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      Feeding Angptl4(-/-) mice trans fat promotes foam cell formation in mesenteric lymph nodes without leading to ascites.

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          Abstract

          Angiopoietin-like 4 (ANGPTL4) regulates plasma triglyceride levels by inhibiting LPL. Inactivation of ANGPTL4 decreases plasma triglycerides and reduces the risk of coronary artery disease. Unfortunately, targeting ANGPTL4 for the therapeutic management of dyslipidemia and atherosclerosis is hampered by the observation that mice and monkeys in which ANGPTL4 is inactivated exhibit lipid accumulation in the mesenteric lymph nodes (MLNs). In mice these pathological events exclusively unfold upon feeding a high saturated FA diet and are followed by an ultimately lethal pro-inflammatory response and chylous ascites. Here, we show that Angptl4(-/-) mice fed a diet rich in trans FAs develop numerous lipid-filled giant cells in their MLNs, yet do not have elevated serum amyloid and haptoglobin, do not exhibit ascites, and survive, unlike Angptl4(-/-) mice fed a saturated FA-rich diet. In RAW264.7 macrophages, the saturated FA, palmitate, markedly increased markers of inflammation and the unfolded protein response, whereas the trans-unsaturated elaidate and the cis-unsaturated oleate had the opposite effect. In conclusion, trans and saturated FAs have very distinct biological effects in macrophages. Furthermore, lipid accumulation in MLNs is uncoupled from activation of an acute-phase response and chylous ascites, suggesting that ANGPTL4 should not be fully dismissed as target for dyslipidemia.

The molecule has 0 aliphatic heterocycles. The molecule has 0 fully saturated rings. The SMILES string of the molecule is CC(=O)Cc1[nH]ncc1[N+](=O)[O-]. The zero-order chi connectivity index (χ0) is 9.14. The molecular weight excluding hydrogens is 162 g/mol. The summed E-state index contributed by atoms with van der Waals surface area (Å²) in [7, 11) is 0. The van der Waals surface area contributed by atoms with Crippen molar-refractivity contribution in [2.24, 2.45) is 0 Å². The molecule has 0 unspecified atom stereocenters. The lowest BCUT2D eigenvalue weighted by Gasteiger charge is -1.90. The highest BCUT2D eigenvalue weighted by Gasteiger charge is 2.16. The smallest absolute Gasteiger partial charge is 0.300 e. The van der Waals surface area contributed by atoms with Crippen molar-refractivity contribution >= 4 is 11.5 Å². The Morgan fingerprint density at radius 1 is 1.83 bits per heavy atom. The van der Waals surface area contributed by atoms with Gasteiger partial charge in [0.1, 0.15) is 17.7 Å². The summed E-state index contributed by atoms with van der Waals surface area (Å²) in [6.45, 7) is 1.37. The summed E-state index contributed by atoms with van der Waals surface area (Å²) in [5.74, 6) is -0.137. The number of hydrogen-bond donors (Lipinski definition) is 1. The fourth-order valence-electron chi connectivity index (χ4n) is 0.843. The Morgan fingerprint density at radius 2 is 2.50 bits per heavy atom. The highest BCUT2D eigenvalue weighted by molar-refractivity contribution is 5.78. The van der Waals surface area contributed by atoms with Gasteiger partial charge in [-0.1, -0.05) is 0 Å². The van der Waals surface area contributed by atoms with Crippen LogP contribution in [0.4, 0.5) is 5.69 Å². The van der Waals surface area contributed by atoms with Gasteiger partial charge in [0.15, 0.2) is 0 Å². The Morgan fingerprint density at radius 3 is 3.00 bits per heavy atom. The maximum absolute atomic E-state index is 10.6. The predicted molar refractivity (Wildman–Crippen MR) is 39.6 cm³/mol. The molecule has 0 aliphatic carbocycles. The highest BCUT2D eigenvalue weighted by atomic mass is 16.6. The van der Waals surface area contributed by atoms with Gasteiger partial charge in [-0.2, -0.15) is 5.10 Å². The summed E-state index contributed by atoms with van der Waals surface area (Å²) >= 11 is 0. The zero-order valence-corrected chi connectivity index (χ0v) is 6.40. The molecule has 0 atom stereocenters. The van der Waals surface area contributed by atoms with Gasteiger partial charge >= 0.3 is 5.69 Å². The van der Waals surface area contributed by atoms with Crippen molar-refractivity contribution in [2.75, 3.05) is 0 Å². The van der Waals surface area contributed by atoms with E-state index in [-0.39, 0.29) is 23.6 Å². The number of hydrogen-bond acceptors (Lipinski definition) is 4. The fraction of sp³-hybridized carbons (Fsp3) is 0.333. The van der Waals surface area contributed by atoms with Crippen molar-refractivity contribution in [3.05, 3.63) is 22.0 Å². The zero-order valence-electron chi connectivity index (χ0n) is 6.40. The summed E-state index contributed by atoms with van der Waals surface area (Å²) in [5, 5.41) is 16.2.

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          Author and article information

          Journal
          J. Lipid Res.
          Journal of lipid research
          American Society for Biochemistry & Molecular Biology (ASBMB)
          1539-7262
          0022-2275
          Jun 2017
          : 58
          : 6
          Affiliations
          [1 ] Nutrition, Metabolism, and Genomics Group, Division of Human Nutrition, Wageningen University, Wageningen, The Netherlands.
          [2 ] Division of Metabolism, Endocrinology, and Diabetes, University of Michigan Medical School, Ann Arbor, MI.
          [3 ] Cologne Excellence Cluster on Cellular Stress Responses in Aging-Associated Diseases (CECAD), Lipidomics Core Facility, University of Cologne, Cologne, Germany.
          [4 ] School of Biological Sciences and Lee Kong Chian School of Medicine, Nanyang Technological University, Institute of Molecular and Cell Biology, Agency for Science Technology and Research, and KK Research Centre, KK Women's and Children's Hospital, Singapore.
          [5 ] Nutrition, Metabolism, and Genomics Group, Division of Human Nutrition, Wageningen University, Wageningen, The Netherlands sander.kersten@wur.nl.
          [6 ] Division of Nutritional Sciences, Cornell University, Ithaca, NY.
          Article
          jlr.M074278
          10.1194/jlr.M074278
          5454507
          28412693

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